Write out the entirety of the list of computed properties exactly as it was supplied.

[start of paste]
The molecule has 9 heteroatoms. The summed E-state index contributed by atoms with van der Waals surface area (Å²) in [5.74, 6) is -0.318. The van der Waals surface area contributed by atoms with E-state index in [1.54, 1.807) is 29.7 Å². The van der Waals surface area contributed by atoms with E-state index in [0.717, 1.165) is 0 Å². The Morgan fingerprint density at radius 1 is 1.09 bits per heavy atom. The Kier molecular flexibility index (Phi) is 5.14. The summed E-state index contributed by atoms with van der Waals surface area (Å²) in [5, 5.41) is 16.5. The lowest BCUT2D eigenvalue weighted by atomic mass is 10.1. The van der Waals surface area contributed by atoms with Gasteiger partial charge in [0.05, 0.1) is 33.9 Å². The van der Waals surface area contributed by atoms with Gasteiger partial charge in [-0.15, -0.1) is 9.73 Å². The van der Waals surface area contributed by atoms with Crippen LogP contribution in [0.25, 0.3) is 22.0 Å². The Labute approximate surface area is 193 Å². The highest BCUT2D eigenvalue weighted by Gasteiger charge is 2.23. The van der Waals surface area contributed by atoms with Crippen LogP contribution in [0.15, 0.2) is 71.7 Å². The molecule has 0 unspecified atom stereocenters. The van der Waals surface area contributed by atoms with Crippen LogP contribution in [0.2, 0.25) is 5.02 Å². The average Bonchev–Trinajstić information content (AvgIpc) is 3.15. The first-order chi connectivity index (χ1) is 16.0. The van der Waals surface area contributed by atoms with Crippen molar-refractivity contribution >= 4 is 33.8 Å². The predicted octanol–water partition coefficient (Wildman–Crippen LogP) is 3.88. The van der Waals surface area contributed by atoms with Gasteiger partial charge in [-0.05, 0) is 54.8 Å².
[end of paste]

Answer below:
The molecule has 9 heteroatoms. The summed E-state index contributed by atoms with van der Waals surface area (Å²) in [5.74, 6) is -0.318. The van der Waals surface area contributed by atoms with E-state index in [1.54, 1.807) is 29.7 Å². The van der Waals surface area contributed by atoms with E-state index in [0.717, 1.165) is 0 Å². The Morgan fingerprint density at radius 1 is 1.09 bits per heavy atom. The Kier molecular flexibility index (Phi) is 5.14. The summed E-state index contributed by atoms with van der Waals surface area (Å²) in [5, 5.41) is 16.5. The lowest BCUT2D eigenvalue weighted by atomic mass is 10.1. The van der Waals surface area contributed by atoms with Gasteiger partial charge in [0.05, 0.1) is 33.9 Å². The van der Waals surface area contributed by atoms with Gasteiger partial charge in [-0.15, -0.1) is 9.73 Å². The van der Waals surface area contributed by atoms with Crippen LogP contribution in [0.25, 0.3) is 22.0 Å². The Labute approximate surface area is 193 Å². The highest BCUT2D eigenvalue weighted by Gasteiger charge is 2.23. The van der Waals surface area contributed by atoms with Crippen LogP contribution in [0.15, 0.2) is 71.7 Å². The molecule has 0 unspecified atom stereocenters. The van der Waals surface area contributed by atoms with Crippen LogP contribution in [0.2, 0.25) is 5.02 Å². The average Bonchev–Trinajstić information content (AvgIpc) is 3.15. The first-order chi connectivity index (χ1) is 16.0. The van der Waals surface area contributed by atoms with Crippen molar-refractivity contribution >= 4 is 33.8 Å². The predicted octanol–water partition coefficient (Wildman–Crippen LogP) is 3.88. The van der Waals surface area contributed by atoms with Gasteiger partial charge in [-0.05, 0) is 54.8 Å².